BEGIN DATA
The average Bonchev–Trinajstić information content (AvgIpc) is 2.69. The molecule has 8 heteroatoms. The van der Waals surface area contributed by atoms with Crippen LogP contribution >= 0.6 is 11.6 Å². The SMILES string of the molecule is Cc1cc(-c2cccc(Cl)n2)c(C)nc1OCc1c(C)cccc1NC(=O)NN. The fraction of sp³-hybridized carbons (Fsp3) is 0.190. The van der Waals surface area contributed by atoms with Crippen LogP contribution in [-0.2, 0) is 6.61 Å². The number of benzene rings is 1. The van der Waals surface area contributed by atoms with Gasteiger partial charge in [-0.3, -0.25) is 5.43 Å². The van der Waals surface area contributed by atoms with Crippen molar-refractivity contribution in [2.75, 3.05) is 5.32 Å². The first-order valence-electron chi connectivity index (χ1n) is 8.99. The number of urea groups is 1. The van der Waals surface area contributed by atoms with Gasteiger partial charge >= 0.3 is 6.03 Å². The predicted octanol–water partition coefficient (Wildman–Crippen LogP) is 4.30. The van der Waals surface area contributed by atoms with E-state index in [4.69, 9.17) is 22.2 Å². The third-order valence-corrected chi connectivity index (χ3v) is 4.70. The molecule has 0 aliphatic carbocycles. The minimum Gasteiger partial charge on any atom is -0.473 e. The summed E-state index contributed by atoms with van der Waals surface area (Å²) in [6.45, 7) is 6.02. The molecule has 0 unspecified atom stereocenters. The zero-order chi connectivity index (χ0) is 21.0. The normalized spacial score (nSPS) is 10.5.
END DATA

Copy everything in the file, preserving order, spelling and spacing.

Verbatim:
The average Bonchev–Trinajstić information content (AvgIpc) is 2.69. The molecule has 8 heteroatoms. The van der Waals surface area contributed by atoms with Crippen LogP contribution >= 0.6 is 11.6 Å². The SMILES string of the molecule is Cc1cc(-c2cccc(Cl)n2)c(C)nc1OCc1c(C)cccc1NC(=O)NN. The fraction of sp³-hybridized carbons (Fsp3) is 0.190. The van der Waals surface area contributed by atoms with Crippen LogP contribution in [-0.2, 0) is 6.61 Å². The number of benzene rings is 1. The van der Waals surface area contributed by atoms with Gasteiger partial charge in [-0.3, -0.25) is 5.43 Å². The van der Waals surface area contributed by atoms with Crippen molar-refractivity contribution in [2.75, 3.05) is 5.32 Å². The first-order valence-electron chi connectivity index (χ1n) is 8.99. The number of urea groups is 1. The van der Waals surface area contributed by atoms with Gasteiger partial charge >= 0.3 is 6.03 Å². The predicted octanol–water partition coefficient (Wildman–Crippen LogP) is 4.30. The van der Waals surface area contributed by atoms with E-state index in [4.69, 9.17) is 22.2 Å². The third-order valence-corrected chi connectivity index (χ3v) is 4.70. The molecule has 0 aliphatic carbocycles. The minimum Gasteiger partial charge on any atom is -0.473 e. The summed E-state index contributed by atoms with van der Waals surface area (Å²) in [6.45, 7) is 6.02. The molecule has 0 unspecified atom stereocenters. The zero-order chi connectivity index (χ0) is 21.0. The normalized spacial score (nSPS) is 10.5.